In a statement to the 65th regular session of the agency’s general conference, which is taking place in Vienna this week, Mr Grossi said nuclear can help with climate-smart agriculture, sustainable land-water use, and the environment.
He said the agency’s latest forecast envisages a doubling of the present levels of nuclear-generated electricity production capacity by 2050 in the high case scenario. This relies on both lifetime extensions of existing plants and about 550 GW of new build.
According to the agency’s low case scenario, however, a lack of willingness to embrace nuclear energy would curtail capacity growth, causing the world to fall well short of doing what is necessary to avoid a climate catastrophe.
The 444 commercial nuclear power reactors operating in 32 countries today provide approximately 395 GW of installed capacity, supplying some 10% of the world’s electricity and more than a quarter of all low-carbon electricity. There are 50 reactors under construction in 19 countries, which are expected to provide almost 53 GW of additional capacity.
Mr Grossi noted that for the second consecutive year the agency is holding the conference amid the challenges of the Covid-19 pandemic, which has “truly woken all of us up to the profound dangers of zoonotic diseases”.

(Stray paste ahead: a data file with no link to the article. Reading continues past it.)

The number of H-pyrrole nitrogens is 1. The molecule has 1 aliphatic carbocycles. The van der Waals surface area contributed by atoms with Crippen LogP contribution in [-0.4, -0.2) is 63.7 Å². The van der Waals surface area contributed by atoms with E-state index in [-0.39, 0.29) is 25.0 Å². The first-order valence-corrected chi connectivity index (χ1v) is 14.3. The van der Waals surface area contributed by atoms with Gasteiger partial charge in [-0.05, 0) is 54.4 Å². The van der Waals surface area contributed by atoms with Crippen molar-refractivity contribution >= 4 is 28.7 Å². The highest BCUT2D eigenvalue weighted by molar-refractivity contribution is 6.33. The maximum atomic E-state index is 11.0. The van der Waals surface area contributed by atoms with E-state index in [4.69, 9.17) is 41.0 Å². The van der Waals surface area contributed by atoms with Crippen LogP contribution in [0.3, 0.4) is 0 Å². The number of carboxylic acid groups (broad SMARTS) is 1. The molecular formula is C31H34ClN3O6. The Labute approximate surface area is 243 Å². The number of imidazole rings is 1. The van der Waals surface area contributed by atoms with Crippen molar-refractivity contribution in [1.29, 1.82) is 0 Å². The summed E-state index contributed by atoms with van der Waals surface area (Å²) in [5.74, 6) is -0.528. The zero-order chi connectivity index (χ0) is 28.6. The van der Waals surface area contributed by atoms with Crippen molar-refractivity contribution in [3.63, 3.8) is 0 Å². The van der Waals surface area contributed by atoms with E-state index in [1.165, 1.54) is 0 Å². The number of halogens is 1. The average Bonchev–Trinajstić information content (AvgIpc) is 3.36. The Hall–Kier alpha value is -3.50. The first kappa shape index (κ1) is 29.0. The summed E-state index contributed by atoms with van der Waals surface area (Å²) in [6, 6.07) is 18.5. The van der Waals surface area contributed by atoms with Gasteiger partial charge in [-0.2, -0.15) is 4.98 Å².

The agency’s emergency response to Covid-19 has been the biggest in its history, with RT-PCR testing kits to 304 laboratories in 129 countries.
RT-PCR, or real time reverse transcription-polymerase chain reaction, is a nuclear-derived technique that can be used in the detection and characterisation of viruses.
Mr Grossi said the agency is doing its share in the endeavour to make sure the international community is better prepared for another viral outbreak.
Its “zoonotic disease integrated action”, or Zodiac, initiative now has 143 national coordinators and 116 designated Zodiac national laboratories.
Mr Grossi said the agency has started procurement arrangements to cover their needs and will continue its assistance as it receives additional extrabudgetary support. “I call upon member states in a position to do so, to consider making a financial contribution to our common goal,” he said.
He said the IAEA helped 146 countries and territories last year through its technical cooperation programme, 35 of which were least developed countries. The main areas of work beyond the Covid-19 response were health and nutrition, food and agriculture, and safety and security.